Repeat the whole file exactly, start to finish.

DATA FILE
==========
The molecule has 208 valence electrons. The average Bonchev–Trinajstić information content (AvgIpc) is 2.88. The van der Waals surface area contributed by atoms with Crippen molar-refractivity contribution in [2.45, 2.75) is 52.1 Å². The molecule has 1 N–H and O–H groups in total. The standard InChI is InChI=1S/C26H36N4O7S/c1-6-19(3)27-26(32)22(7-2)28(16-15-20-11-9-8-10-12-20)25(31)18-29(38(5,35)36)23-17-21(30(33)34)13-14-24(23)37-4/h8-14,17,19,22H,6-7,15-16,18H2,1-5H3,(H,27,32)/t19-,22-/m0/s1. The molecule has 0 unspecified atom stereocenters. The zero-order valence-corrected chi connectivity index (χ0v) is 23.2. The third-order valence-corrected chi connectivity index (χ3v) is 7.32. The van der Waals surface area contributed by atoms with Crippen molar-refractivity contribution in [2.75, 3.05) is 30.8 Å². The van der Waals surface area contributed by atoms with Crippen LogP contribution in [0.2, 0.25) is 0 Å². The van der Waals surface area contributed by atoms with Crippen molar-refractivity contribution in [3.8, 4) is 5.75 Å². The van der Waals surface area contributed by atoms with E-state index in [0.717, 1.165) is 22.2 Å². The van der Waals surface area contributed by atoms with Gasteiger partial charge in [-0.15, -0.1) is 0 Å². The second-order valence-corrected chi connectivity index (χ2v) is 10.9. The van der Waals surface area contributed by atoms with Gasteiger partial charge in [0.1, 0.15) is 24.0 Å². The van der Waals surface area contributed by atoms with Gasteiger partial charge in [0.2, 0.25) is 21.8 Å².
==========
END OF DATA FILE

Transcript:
The molecule has 208 valence electrons. The average Bonchev–Trinajstić information content (AvgIpc) is 2.88. The van der Waals surface area contributed by atoms with Crippen molar-refractivity contribution in [2.45, 2.75) is 52.1 Å². The molecule has 1 N–H and O–H groups in total. The standard InChI is InChI=1S/C26H36N4O7S/c1-6-19(3)27-26(32)22(7-2)28(16-15-20-11-9-8-10-12-20)25(31)18-29(38(5,35)36)23-17-21(30(33)34)13-14-24(23)37-4/h8-14,17,19,22H,6-7,15-16,18H2,1-5H3,(H,27,32)/t19-,22-/m0/s1. The molecule has 0 unspecified atom stereocenters. The zero-order valence-corrected chi connectivity index (χ0v) is 23.2. The third-order valence-corrected chi connectivity index (χ3v) is 7.32. The van der Waals surface area contributed by atoms with Crippen molar-refractivity contribution in [2.75, 3.05) is 30.8 Å². The van der Waals surface area contributed by atoms with Crippen LogP contribution in [0.2, 0.25) is 0 Å². The van der Waals surface area contributed by atoms with Crippen molar-refractivity contribution in [3.8, 4) is 5.75 Å². The van der Waals surface area contributed by atoms with E-state index in [0.717, 1.165) is 22.2 Å². The van der Waals surface area contributed by atoms with Gasteiger partial charge in [-0.15, -0.1) is 0 Å². The second-order valence-corrected chi connectivity index (χ2v) is 10.9. The van der Waals surface area contributed by atoms with Gasteiger partial charge in [0.1, 0.15) is 24.0 Å². The van der Waals surface area contributed by atoms with Gasteiger partial charge in [0.2, 0.25) is 21.8 Å².